Top Critic Average
Ashwalkers is an inventive survival sim that puts the story centre stage. Whilst managing resources and the survivor's physical and mental health is important, the choices you have to make are where it's at its most inventive.
Ashwalkers feels like several games in one, incorporating various unique gameplay elements pulled from the survival and choose-your-own-adventure genres. But where this may seem like cause for concern, it expertly brings them together to create a special experience unlike anything else. My time with Ashwalkers was brief, but enough to leave a lasting impression that has me yearning to go back and play it all again.
When you're advertising 34 different endings, your survival journey needs to be survivable. But Ashwalkers rarely made me feel like my survival was on the line. I was hungry for more human interactions between squad members. But the bulk of the writing is saved for the badge-ridden hall of fame at the end of this post-apocalyptic Oregon Trail.
Ashwalkers tells an open-ended story the right way, mixing equal parts agency and powerlessness, hope and despair.
The gameplay may be a simple run-of-the-mill survival design but the beautiful art style and the non-linear storytelling with its melancholic atmosphere make Ashwalkers a very enticing proposition.
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In the end, Ashwalkers is a decent game. It’s simple in nature and there’s a nice reason why. This is a storytelling game above all else. It does a decent job here and offers up some different play styles when it comes to choosing the story the player wants to see. It’s not going to knock anyone’s socks off, but I did enjoy my time with the game even if it did have a few moments where it frustrated me. This one is for the story fans. Not actually the survival players. If you’re looking for a choice driven game, you’ll get it here. If you’re looking for a post-apocalyptic survival game, you’ll need to look elsewhere.
As it stands after a first completed expedition I had no desire to try another. The characters stay the same and the management element never adds new twists. The end screen for each playthrough shows quite a few possible conclusions to work towards but the world never feels interesting enough to try and get them all. Unless you truly love slow, moody stories and choice-focused titles avoid Ashwalkers unless updates deliver a tighter, faster version of the experience.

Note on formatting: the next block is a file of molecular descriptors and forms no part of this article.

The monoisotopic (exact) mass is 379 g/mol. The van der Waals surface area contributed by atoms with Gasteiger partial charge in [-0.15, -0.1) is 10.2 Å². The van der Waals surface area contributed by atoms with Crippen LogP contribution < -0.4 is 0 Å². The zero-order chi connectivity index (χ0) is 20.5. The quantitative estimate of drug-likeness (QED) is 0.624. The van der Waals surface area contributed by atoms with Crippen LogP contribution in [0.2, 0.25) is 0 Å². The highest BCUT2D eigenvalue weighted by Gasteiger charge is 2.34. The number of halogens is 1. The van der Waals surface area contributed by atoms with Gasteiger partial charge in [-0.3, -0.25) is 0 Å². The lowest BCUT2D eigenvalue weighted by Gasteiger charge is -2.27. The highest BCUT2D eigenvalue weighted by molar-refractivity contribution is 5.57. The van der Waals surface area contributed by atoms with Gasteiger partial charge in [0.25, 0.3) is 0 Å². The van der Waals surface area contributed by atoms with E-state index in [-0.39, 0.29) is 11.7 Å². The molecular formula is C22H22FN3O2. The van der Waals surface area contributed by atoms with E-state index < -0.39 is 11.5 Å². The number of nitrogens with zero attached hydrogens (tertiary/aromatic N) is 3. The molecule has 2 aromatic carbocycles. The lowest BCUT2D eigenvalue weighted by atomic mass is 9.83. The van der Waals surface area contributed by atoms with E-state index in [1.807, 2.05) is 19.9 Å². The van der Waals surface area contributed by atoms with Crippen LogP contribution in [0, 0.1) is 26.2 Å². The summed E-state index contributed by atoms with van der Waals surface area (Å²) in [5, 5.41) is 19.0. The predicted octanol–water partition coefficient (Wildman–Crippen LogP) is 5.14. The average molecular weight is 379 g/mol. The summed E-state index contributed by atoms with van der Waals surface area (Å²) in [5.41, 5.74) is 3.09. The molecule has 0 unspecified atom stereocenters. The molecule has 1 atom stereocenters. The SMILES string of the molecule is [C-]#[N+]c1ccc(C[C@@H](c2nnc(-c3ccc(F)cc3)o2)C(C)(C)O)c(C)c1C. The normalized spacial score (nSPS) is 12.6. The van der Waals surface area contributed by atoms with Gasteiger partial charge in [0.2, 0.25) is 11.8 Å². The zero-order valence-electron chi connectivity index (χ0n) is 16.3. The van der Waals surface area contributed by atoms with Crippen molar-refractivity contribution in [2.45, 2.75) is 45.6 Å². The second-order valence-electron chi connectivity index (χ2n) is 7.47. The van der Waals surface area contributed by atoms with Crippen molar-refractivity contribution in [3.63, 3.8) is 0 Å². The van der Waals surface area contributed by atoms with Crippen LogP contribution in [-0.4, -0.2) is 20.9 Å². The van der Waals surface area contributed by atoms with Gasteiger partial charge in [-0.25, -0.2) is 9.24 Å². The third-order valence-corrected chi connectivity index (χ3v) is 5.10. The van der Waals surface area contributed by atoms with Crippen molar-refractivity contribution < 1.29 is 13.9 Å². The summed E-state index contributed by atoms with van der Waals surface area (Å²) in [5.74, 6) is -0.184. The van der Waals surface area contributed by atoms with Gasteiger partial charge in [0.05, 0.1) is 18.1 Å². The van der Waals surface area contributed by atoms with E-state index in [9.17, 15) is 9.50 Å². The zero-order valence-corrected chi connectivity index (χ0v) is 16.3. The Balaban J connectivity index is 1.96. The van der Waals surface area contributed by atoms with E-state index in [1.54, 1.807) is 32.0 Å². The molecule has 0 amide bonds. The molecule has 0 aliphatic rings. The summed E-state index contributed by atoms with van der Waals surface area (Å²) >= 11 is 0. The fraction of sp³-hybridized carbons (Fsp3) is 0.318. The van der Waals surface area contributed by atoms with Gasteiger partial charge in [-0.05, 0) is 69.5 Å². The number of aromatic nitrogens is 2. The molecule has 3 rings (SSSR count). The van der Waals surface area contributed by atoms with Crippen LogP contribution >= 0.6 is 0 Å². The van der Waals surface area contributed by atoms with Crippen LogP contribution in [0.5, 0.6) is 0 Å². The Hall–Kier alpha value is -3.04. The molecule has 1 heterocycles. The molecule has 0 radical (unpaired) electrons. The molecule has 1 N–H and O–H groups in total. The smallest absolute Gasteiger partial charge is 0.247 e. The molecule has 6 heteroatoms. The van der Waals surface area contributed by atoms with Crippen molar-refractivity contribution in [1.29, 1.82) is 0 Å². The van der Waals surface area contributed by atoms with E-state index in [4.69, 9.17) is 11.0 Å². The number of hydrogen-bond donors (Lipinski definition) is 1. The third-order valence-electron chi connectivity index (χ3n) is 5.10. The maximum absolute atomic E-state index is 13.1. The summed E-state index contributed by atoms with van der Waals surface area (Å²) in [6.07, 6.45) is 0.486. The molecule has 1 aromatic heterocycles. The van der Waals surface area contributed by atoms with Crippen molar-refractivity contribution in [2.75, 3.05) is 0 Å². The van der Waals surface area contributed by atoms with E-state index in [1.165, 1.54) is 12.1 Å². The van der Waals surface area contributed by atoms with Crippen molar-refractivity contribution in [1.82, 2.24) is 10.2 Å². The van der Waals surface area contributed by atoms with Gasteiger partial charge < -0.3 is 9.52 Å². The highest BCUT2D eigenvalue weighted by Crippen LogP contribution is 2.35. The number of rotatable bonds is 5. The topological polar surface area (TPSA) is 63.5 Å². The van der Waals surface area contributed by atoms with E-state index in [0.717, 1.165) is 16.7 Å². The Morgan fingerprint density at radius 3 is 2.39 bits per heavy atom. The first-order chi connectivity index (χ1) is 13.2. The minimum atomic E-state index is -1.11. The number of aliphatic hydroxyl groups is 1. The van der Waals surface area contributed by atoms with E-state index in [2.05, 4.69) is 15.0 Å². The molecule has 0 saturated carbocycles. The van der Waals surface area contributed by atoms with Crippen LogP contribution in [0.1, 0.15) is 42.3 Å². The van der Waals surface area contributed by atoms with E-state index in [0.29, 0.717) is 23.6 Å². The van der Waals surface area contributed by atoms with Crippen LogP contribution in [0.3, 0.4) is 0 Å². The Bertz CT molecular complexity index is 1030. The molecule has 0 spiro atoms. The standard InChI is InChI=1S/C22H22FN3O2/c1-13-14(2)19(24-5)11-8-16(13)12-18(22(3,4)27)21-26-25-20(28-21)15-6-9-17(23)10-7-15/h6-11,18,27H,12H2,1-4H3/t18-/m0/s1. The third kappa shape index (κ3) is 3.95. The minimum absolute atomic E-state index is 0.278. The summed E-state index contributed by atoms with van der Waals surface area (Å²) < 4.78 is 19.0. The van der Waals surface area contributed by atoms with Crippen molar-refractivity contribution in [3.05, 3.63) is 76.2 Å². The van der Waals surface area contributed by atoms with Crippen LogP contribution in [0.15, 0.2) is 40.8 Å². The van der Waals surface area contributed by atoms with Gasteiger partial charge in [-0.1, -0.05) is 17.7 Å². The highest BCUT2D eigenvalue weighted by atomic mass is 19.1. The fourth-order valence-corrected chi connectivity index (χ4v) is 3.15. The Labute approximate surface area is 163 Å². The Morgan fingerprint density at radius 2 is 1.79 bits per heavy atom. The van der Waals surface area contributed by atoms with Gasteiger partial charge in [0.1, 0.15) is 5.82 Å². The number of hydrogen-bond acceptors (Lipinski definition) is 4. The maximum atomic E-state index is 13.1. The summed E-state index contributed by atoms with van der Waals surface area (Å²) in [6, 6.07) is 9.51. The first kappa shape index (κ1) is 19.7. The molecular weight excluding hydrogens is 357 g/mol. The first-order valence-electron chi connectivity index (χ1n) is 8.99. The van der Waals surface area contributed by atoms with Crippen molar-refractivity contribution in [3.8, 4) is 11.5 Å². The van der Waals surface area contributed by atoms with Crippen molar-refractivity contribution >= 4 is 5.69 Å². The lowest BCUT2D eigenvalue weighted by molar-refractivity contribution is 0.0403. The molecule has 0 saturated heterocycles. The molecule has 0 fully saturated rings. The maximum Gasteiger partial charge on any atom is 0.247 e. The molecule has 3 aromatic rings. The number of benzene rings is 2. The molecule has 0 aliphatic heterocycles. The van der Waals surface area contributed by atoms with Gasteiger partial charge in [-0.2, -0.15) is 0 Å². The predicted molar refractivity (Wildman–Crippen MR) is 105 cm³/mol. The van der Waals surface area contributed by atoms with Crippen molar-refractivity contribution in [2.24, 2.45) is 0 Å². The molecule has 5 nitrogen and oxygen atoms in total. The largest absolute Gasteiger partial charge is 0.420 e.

Seeing it through the prism of the old Oregon Trail, I enjoyed Ashwalkers and its myriad of tough, meaningful choices. Its heavy material and its dreary art style doesn't make it a game that I plan to revisit very often. I can appreciate the variety of scenarios, especially the idea that players can select different starting points after multiple playthroughs. In that sense, it's unlike a lot of survival games out today and worth playing through at least once.
Ashwalkers provides a great first impression through its atmosphere and mechanics, but each playthrough weighs on that experience. The repetitive nature of this adventure simply has you playing until you wear yourself out after so many of the different endings are similar to each other. These 2-hour game loops had me wishing for longer paths or something else because there’s a good foundation here but it’s repetitive nature ultimately leaves the adventure unfulfilling.
Ashwalkers is a rather unique take on the survival genre that relies on narrative and choice rather than outright combat. Sadly, its slow paced exploration can quickly wear out its welcome, pushing players away before they complete their journey.